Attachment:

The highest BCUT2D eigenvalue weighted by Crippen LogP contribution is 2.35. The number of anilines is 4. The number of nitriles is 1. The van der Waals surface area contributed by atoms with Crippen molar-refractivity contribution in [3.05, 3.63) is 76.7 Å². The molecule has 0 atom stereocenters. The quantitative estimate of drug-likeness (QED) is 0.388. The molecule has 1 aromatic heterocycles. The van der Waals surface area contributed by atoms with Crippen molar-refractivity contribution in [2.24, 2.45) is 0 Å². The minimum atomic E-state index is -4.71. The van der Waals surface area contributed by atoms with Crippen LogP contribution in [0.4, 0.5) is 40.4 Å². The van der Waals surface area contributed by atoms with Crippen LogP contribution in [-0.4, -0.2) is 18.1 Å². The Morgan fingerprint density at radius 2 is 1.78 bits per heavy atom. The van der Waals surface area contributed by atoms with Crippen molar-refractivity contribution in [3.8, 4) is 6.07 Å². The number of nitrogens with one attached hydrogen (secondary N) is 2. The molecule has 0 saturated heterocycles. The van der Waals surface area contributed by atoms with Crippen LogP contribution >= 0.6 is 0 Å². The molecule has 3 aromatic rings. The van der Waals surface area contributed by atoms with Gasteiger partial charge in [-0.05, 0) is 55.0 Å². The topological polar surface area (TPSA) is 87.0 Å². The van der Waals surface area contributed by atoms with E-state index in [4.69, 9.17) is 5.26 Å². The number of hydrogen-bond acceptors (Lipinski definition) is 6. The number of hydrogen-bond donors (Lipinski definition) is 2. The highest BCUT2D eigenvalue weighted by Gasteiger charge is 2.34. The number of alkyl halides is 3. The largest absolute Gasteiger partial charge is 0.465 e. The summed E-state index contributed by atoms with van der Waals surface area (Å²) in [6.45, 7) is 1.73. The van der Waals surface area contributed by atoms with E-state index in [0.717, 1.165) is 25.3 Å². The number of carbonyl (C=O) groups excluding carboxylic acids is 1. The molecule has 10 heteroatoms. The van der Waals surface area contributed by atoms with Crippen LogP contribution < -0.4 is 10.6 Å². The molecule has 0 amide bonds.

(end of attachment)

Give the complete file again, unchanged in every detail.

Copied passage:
The highest BCUT2D eigenvalue weighted by Crippen LogP contribution is 2.35. The number of anilines is 4. The number of nitriles is 1. The van der Waals surface area contributed by atoms with Crippen molar-refractivity contribution in [3.05, 3.63) is 76.7 Å². The molecule has 0 atom stereocenters. The quantitative estimate of drug-likeness (QED) is 0.388. The molecule has 1 aromatic heterocycles. The van der Waals surface area contributed by atoms with Crippen molar-refractivity contribution in [2.24, 2.45) is 0 Å². The minimum atomic E-state index is -4.71. The van der Waals surface area contributed by atoms with Crippen LogP contribution in [0.4, 0.5) is 40.4 Å². The van der Waals surface area contributed by atoms with Crippen LogP contribution in [-0.4, -0.2) is 18.1 Å². The Morgan fingerprint density at radius 2 is 1.78 bits per heavy atom. The van der Waals surface area contributed by atoms with Crippen molar-refractivity contribution in [3.8, 4) is 6.07 Å². The number of nitrogens with one attached hydrogen (secondary N) is 2. The molecule has 0 saturated heterocycles. The van der Waals surface area contributed by atoms with Crippen LogP contribution >= 0.6 is 0 Å². The molecule has 3 aromatic rings. The van der Waals surface area contributed by atoms with Gasteiger partial charge in [-0.05, 0) is 55.0 Å². The topological polar surface area (TPSA) is 87.0 Å². The van der Waals surface area contributed by atoms with E-state index in [4.69, 9.17) is 5.26 Å². The number of hydrogen-bond acceptors (Lipinski definition) is 6. The number of hydrogen-bond donors (Lipinski definition) is 2. The highest BCUT2D eigenvalue weighted by Gasteiger charge is 2.34. The number of alkyl halides is 3. The largest absolute Gasteiger partial charge is 0.465 e. The summed E-state index contributed by atoms with van der Waals surface area (Å²) in [6.45, 7) is 1.73. The van der Waals surface area contributed by atoms with E-state index in [0.717, 1.165) is 25.3 Å². The number of carbonyl (C=O) groups excluding carboxylic acids is 1. The molecule has 10 heteroatoms. The van der Waals surface area contributed by atoms with Crippen LogP contribution < -0.4 is 10.6 Å². The molecule has 0 amide bonds.